Hold it Lightly A wooden tooth-shaped box with a smiley face spills teeth onto a white surface

Published on March 25th, 2022 | by Cheryl Klein

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The Tooth Fairy for Grownups

If you get a root canal, a GrubHub gift card appears in your inbox.

If your boss sends you a passive aggressive email, you find parking right in front.

If your baby is teething, three people say they envy your sense of style.

If “We Don’t Talk About Bruno” gets stuck in your head, that’s okay, because it’s a great song.

If you make an unpleasant phone call, you get a massage with no small talk.

If your lower back hurts, you suddenly understand cryptocurrency without ever having to learn or think about it.

If your toddler wakes up at 4am and wants to watch Cocomelon, you meet a grad student who loves babysitting, just took a CPR class, and has a schedule as open as the prairie.

If you throw a birthday party with a bouncy castle for twenty first graders, you get a party too.

If your daughter’s second-grade boyfriend tells her she looks better without bangs, that little fucker only gets educational wooden toys for Christmas.

If your spouse says, “I feel like you’re not hearing my needs,” you get trapped overnight in a bookstore that also sells exceptionally fluffy pillows.

A wooden figure—the kind that artists use as models to draw people—leans over several smooth gray stones with white stripes encircling them. Another striped stone rests on the figure's back.

If the vet bill costs more than a new refrigerator, you see on Facebook that your high school rival never amounted to anything.

If your child yells I hate you because you mentioned the existence of math homework, your dad calls to tell you how proud he is of your life choices, even your decision to buy a used car from the dealership. 

If you agree to go camping, the trip gets canceled due to rain.

If you have to help your aging parents clean out their garage, your therapist gives you six months of free sessions.

If you work as a GrubHub driver, you get an all-electric BMW and a fat motherfucking tip.

If your family has to quarantine due to a COVID exposure, a swimming pool appears in your backyard—appropriate fencing, lifeguard, and sexy pool person in the gender of your choosing included. If you don’t have a backyard, now you do.

If your three-year-old “helps wash the car” with sandpaper, their preschool plans an overnight field trip to a working unicorn farm, and all the chaperone spots have already been filled.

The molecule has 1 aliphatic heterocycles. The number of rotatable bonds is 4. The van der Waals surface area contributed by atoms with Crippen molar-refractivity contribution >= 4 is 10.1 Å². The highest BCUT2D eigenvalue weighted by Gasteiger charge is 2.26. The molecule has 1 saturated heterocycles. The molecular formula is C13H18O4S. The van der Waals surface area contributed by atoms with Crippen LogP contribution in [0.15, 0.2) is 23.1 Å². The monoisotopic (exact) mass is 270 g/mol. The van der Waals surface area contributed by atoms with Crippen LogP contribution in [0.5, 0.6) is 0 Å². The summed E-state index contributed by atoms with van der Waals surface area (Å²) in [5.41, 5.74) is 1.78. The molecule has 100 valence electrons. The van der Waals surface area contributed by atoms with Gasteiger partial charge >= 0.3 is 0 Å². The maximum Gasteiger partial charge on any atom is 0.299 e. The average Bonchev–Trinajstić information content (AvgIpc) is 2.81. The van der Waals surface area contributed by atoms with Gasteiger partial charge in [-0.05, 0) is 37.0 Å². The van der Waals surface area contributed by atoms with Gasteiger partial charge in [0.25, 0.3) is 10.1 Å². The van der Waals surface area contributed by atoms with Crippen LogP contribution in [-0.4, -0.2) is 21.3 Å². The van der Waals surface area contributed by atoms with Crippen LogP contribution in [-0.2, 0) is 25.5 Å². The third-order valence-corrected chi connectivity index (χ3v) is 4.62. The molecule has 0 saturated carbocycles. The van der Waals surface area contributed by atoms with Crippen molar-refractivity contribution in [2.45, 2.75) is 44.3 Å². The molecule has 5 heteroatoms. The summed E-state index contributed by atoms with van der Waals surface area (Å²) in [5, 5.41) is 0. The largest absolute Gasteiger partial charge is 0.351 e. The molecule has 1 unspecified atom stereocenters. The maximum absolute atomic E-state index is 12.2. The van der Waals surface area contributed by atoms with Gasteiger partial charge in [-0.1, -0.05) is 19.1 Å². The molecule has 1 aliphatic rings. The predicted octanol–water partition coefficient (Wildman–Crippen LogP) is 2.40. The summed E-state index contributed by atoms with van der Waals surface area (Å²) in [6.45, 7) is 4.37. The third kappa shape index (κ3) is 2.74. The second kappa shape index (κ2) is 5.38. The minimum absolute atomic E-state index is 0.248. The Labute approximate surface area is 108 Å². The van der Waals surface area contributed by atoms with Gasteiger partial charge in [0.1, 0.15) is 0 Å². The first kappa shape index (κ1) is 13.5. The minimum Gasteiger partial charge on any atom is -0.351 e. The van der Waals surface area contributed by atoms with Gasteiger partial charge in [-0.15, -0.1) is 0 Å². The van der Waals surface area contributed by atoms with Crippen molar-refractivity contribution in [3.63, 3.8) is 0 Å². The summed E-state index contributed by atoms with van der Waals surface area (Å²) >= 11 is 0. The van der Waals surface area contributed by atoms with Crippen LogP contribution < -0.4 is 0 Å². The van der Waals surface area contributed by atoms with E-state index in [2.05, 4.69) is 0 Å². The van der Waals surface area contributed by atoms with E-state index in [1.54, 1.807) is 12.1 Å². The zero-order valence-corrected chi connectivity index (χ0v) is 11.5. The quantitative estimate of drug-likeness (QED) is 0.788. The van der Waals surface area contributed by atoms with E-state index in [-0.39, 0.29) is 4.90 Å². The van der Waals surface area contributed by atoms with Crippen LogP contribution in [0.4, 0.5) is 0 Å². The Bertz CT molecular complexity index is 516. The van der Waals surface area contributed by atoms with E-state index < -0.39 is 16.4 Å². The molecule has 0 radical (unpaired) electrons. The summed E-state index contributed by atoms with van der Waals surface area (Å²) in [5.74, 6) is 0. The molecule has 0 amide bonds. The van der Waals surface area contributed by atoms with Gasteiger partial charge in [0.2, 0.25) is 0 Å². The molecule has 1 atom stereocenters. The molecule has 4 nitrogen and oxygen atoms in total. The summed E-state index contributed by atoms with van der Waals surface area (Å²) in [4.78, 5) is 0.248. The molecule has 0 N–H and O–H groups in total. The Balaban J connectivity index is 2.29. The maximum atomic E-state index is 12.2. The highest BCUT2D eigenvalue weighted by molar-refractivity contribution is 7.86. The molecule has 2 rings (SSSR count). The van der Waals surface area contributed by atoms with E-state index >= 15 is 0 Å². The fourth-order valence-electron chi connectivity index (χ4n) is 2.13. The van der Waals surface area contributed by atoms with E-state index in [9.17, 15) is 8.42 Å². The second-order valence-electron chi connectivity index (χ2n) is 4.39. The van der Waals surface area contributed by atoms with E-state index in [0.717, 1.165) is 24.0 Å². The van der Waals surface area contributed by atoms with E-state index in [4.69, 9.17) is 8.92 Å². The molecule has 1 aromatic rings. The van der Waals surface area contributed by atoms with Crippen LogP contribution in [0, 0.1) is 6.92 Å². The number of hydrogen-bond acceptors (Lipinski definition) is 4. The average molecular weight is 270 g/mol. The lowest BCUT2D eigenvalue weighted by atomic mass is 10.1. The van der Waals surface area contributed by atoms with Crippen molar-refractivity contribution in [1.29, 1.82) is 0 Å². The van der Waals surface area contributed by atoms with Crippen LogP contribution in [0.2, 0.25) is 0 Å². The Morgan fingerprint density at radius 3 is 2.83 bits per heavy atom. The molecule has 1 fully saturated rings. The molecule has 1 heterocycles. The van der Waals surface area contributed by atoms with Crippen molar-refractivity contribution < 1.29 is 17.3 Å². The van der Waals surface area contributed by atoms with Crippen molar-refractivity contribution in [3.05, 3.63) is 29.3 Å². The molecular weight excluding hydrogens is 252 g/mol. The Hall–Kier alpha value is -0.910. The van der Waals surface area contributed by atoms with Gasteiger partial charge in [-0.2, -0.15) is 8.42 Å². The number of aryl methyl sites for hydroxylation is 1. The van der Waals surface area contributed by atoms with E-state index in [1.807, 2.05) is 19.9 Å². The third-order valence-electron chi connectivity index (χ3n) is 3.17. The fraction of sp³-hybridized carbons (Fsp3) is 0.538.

If your identity is stolen, a real-life Instagram filter wraps itself around your face, giving your jaw just a bit more definition. 

If your teenager gets arrested for tagging up that weird building on the corner—the one where no business lasts more than two months—a puppy follows you home. Surprise, the puppy can cook!

If your partner leaves you for someone who never complains, you’re the next guest on Queer Eye. 

If you have a miscarriage, a baby appears on your doorstep with a note detailing their full family medical history and assuring you that the baby’s original mother very much wants this.

If they find cancer, they also find several gold doubloons, just behind your spleen.

If a dictator invades your country, you get a tent and a bag of grain a charming three-bedroom bungalow with a lake view and GrubHub for life. Every cookie you ever eat will overflow with chocolate chips; you will never feel the disappointment of raisins. Every ancestor will perch on your shoulder, whispering that time is a myth. The spirits of the ones who couldn’t escape will find safe haven in your belly, but it won’t feel like guilt. It will feel like a purring cat, like a smooth stone that skips across the water before dipping quietly below the surface.

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About the Author

Cheryl Klein’s column, “Hold it Lightly,” appears monthly(ish) in MUTHA. She is the author of Crybaby (out in 2022 from Brown Paper Press), a memoir about wanting a baby and getting cancer instead. She also wrote a story collection, The Commuters (City Works Press) and a novel, Lilac Mines (Manic D Press). Her stories and essays have appeared in Blunderbuss, The Normal School, Razorcake, Literary Mama, and several anthologies. Her work has been honored by the MacDowell Colony and the Center for Cultural Innovation. She blogs about the intersection of art, life and carbohydrates at breadandbread.blogspot.com. Follow her on Twitter: @cherylekleinla.



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